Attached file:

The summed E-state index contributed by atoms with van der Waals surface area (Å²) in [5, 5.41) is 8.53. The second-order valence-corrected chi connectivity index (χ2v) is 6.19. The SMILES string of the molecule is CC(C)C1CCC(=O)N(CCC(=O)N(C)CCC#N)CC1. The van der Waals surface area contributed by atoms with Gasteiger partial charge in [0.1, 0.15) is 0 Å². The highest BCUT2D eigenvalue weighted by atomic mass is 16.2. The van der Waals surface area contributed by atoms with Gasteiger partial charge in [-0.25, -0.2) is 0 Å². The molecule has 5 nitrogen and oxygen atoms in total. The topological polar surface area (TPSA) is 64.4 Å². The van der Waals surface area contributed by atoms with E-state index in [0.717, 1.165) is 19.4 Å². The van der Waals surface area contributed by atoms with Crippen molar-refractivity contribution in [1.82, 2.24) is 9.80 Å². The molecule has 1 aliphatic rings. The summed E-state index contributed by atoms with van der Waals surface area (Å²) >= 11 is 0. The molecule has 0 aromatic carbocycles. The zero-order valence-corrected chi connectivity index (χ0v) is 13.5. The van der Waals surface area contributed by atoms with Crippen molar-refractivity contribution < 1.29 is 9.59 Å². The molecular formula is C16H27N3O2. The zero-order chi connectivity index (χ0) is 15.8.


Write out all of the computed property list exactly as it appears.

The summed E-state index contributed by atoms with van der Waals surface area (Å²) in [5, 5.41) is 8.53. The second-order valence-corrected chi connectivity index (χ2v) is 6.19. The SMILES string of the molecule is CC(C)C1CCC(=O)N(CCC(=O)N(C)CCC#N)CC1. The van der Waals surface area contributed by atoms with Gasteiger partial charge in [0.1, 0.15) is 0 Å². The highest BCUT2D eigenvalue weighted by atomic mass is 16.2. The van der Waals surface area contributed by atoms with Gasteiger partial charge in [-0.25, -0.2) is 0 Å². The molecule has 5 nitrogen and oxygen atoms in total. The topological polar surface area (TPSA) is 64.4 Å². The van der Waals surface area contributed by atoms with E-state index in [0.717, 1.165) is 19.4 Å². The van der Waals surface area contributed by atoms with Crippen molar-refractivity contribution in [1.82, 2.24) is 9.80 Å². The molecule has 1 aliphatic rings. The summed E-state index contributed by atoms with van der Waals surface area (Å²) >= 11 is 0. The molecule has 0 aromatic carbocycles. The zero-order valence-corrected chi connectivity index (χ0v) is 13.5. The van der Waals surface area contributed by atoms with Crippen molar-refractivity contribution < 1.29 is 9.59 Å². The molecular formula is C16H27N3O2. The zero-order chi connectivity index (χ0) is 15.8.